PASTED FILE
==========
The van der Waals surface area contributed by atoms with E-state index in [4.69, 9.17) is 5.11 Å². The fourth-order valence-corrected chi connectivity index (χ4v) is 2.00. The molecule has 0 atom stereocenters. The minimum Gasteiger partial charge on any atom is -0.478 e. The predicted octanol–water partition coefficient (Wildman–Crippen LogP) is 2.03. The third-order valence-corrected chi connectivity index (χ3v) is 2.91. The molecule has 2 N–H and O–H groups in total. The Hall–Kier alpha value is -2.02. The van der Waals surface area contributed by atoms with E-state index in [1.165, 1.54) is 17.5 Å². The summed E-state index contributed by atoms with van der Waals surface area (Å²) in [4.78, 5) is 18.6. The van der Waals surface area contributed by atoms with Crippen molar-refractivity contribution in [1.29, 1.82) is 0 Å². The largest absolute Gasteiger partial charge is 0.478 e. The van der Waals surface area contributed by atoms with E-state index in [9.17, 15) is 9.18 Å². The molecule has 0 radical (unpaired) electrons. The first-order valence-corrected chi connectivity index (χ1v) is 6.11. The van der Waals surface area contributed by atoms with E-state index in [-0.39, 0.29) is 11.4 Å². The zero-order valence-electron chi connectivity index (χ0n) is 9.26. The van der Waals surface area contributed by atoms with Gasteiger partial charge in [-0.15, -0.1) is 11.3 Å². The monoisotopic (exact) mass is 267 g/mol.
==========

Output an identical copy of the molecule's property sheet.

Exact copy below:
The van der Waals surface area contributed by atoms with E-state index in [4.69, 9.17) is 5.11 Å². The fourth-order valence-corrected chi connectivity index (χ4v) is 2.00. The molecule has 0 atom stereocenters. The minimum Gasteiger partial charge on any atom is -0.478 e. The predicted octanol–water partition coefficient (Wildman–Crippen LogP) is 2.03. The third-order valence-corrected chi connectivity index (χ3v) is 2.91. The molecule has 2 N–H and O–H groups in total. The Hall–Kier alpha value is -2.02. The van der Waals surface area contributed by atoms with E-state index in [1.165, 1.54) is 17.5 Å². The summed E-state index contributed by atoms with van der Waals surface area (Å²) in [4.78, 5) is 18.6. The van der Waals surface area contributed by atoms with Crippen molar-refractivity contribution in [1.29, 1.82) is 0 Å². The largest absolute Gasteiger partial charge is 0.478 e. The van der Waals surface area contributed by atoms with E-state index in [9.17, 15) is 9.18 Å². The molecule has 0 radical (unpaired) electrons. The first-order valence-corrected chi connectivity index (χ1v) is 6.11. The van der Waals surface area contributed by atoms with E-state index in [-0.39, 0.29) is 11.4 Å². The zero-order valence-electron chi connectivity index (χ0n) is 9.26. The van der Waals surface area contributed by atoms with Gasteiger partial charge in [-0.15, -0.1) is 11.3 Å². The monoisotopic (exact) mass is 267 g/mol.